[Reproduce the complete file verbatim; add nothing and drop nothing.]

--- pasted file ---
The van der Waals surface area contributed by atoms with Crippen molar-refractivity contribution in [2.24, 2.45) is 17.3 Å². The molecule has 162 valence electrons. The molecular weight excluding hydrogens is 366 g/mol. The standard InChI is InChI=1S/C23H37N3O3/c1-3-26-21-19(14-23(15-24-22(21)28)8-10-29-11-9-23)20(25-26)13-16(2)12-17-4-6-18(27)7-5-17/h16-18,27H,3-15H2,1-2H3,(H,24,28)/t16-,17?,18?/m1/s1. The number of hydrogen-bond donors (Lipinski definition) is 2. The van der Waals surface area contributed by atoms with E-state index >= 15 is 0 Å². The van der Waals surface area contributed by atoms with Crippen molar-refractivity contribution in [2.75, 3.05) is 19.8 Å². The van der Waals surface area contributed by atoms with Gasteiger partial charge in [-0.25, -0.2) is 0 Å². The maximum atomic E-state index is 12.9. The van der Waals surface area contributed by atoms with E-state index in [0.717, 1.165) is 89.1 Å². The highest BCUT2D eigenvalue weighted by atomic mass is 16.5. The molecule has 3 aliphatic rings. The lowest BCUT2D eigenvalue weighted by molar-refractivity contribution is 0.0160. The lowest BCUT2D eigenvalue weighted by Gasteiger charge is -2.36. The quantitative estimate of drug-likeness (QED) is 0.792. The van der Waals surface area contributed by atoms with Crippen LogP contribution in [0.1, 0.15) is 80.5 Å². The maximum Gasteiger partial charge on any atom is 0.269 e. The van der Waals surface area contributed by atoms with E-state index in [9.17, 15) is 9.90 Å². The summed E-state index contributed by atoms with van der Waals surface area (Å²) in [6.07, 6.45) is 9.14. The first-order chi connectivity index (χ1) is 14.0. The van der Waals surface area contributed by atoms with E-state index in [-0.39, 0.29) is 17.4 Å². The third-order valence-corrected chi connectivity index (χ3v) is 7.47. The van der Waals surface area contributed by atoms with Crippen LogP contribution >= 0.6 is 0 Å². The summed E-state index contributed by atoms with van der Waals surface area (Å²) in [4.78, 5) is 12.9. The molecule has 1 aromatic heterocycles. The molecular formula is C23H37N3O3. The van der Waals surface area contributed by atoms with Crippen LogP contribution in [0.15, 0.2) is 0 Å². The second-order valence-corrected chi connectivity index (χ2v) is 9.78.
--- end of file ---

The van der Waals surface area contributed by atoms with Crippen molar-refractivity contribution in [2.24, 2.45) is 17.3 Å². The molecule has 162 valence electrons. The molecular weight excluding hydrogens is 366 g/mol. The standard InChI is InChI=1S/C23H37N3O3/c1-3-26-21-19(14-23(15-24-22(21)28)8-10-29-11-9-23)20(25-26)13-16(2)12-17-4-6-18(27)7-5-17/h16-18,27H,3-15H2,1-2H3,(H,24,28)/t16-,17?,18?/m1/s1. The number of hydrogen-bond donors (Lipinski definition) is 2. The van der Waals surface area contributed by atoms with E-state index >= 15 is 0 Å². The van der Waals surface area contributed by atoms with Crippen molar-refractivity contribution in [2.75, 3.05) is 19.8 Å². The van der Waals surface area contributed by atoms with Gasteiger partial charge in [-0.25, -0.2) is 0 Å². The maximum atomic E-state index is 12.9. The van der Waals surface area contributed by atoms with E-state index in [0.717, 1.165) is 89.1 Å². The highest BCUT2D eigenvalue weighted by atomic mass is 16.5. The molecule has 3 aliphatic rings. The lowest BCUT2D eigenvalue weighted by molar-refractivity contribution is 0.0160. The lowest BCUT2D eigenvalue weighted by Gasteiger charge is -2.36. The quantitative estimate of drug-likeness (QED) is 0.792. The van der Waals surface area contributed by atoms with Crippen LogP contribution in [0.1, 0.15) is 80.5 Å². The maximum Gasteiger partial charge on any atom is 0.269 e. The van der Waals surface area contributed by atoms with E-state index in [9.17, 15) is 9.90 Å². The summed E-state index contributed by atoms with van der Waals surface area (Å²) in [6.07, 6.45) is 9.14. The first-order chi connectivity index (χ1) is 14.0. The van der Waals surface area contributed by atoms with E-state index in [-0.39, 0.29) is 17.4 Å². The third-order valence-corrected chi connectivity index (χ3v) is 7.47. The van der Waals surface area contributed by atoms with Crippen LogP contribution >= 0.6 is 0 Å². The summed E-state index contributed by atoms with van der Waals surface area (Å²) in [4.78, 5) is 12.9. The molecule has 1 aromatic heterocycles. The molecular formula is C23H37N3O3. The van der Waals surface area contributed by atoms with Crippen LogP contribution in [0.15, 0.2) is 0 Å². The second-order valence-corrected chi connectivity index (χ2v) is 9.78.